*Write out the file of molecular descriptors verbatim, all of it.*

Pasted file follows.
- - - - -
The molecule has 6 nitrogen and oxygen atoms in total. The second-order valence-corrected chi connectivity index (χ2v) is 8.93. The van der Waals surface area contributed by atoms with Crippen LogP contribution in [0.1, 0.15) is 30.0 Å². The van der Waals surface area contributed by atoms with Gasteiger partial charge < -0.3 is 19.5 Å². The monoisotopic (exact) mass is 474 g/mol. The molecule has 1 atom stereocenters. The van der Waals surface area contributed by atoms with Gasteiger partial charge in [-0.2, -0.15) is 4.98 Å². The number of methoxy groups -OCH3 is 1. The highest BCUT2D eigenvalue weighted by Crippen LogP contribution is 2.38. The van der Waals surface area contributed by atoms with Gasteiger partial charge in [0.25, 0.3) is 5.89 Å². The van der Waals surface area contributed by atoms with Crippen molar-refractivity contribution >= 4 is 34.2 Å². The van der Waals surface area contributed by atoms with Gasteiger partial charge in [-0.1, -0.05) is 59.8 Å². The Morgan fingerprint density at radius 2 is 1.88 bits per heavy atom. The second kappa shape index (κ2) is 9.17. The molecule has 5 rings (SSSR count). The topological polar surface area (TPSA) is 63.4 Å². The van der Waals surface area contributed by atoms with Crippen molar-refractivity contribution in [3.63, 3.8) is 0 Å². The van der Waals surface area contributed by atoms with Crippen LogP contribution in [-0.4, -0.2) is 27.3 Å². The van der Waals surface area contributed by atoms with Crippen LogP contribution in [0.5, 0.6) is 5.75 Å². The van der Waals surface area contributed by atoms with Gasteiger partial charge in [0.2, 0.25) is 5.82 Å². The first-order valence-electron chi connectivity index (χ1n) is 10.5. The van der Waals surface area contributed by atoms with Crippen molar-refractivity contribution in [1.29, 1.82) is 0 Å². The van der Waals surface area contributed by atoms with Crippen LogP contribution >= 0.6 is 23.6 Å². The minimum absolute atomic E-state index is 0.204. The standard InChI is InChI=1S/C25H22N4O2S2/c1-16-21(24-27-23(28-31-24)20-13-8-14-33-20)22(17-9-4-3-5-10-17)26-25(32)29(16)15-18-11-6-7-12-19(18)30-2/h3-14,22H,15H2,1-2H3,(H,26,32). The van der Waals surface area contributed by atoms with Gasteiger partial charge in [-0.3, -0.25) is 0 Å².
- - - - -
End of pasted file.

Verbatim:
The molecule has 6 nitrogen and oxygen atoms in total. The second-order valence-corrected chi connectivity index (χ2v) is 8.93. The van der Waals surface area contributed by atoms with Crippen LogP contribution in [0.1, 0.15) is 30.0 Å². The van der Waals surface area contributed by atoms with Gasteiger partial charge < -0.3 is 19.5 Å². The monoisotopic (exact) mass is 474 g/mol. The molecule has 1 atom stereocenters. The van der Waals surface area contributed by atoms with Gasteiger partial charge in [-0.2, -0.15) is 4.98 Å². The number of methoxy groups -OCH3 is 1. The highest BCUT2D eigenvalue weighted by Crippen LogP contribution is 2.38. The van der Waals surface area contributed by atoms with Gasteiger partial charge in [0.25, 0.3) is 5.89 Å². The van der Waals surface area contributed by atoms with Crippen molar-refractivity contribution >= 4 is 34.2 Å². The van der Waals surface area contributed by atoms with Gasteiger partial charge in [-0.1, -0.05) is 59.8 Å². The Morgan fingerprint density at radius 2 is 1.88 bits per heavy atom. The second kappa shape index (κ2) is 9.17. The molecule has 5 rings (SSSR count). The topological polar surface area (TPSA) is 63.4 Å². The van der Waals surface area contributed by atoms with Crippen molar-refractivity contribution in [3.63, 3.8) is 0 Å². The van der Waals surface area contributed by atoms with Crippen LogP contribution in [-0.4, -0.2) is 27.3 Å². The van der Waals surface area contributed by atoms with Crippen LogP contribution in [0.5, 0.6) is 5.75 Å². The van der Waals surface area contributed by atoms with Gasteiger partial charge in [0.2, 0.25) is 5.82 Å². The first-order valence-electron chi connectivity index (χ1n) is 10.5. The van der Waals surface area contributed by atoms with Crippen molar-refractivity contribution in [1.29, 1.82) is 0 Å². The van der Waals surface area contributed by atoms with Crippen LogP contribution >= 0.6 is 23.6 Å². The minimum absolute atomic E-state index is 0.204. The standard InChI is InChI=1S/C25H22N4O2S2/c1-16-21(24-27-23(28-31-24)20-13-8-14-33-20)22(17-9-4-3-5-10-17)26-25(32)29(16)15-18-11-6-7-12-19(18)30-2/h3-14,22H,15H2,1-2H3,(H,26,32). The van der Waals surface area contributed by atoms with Gasteiger partial charge in [-0.3, -0.25) is 0 Å².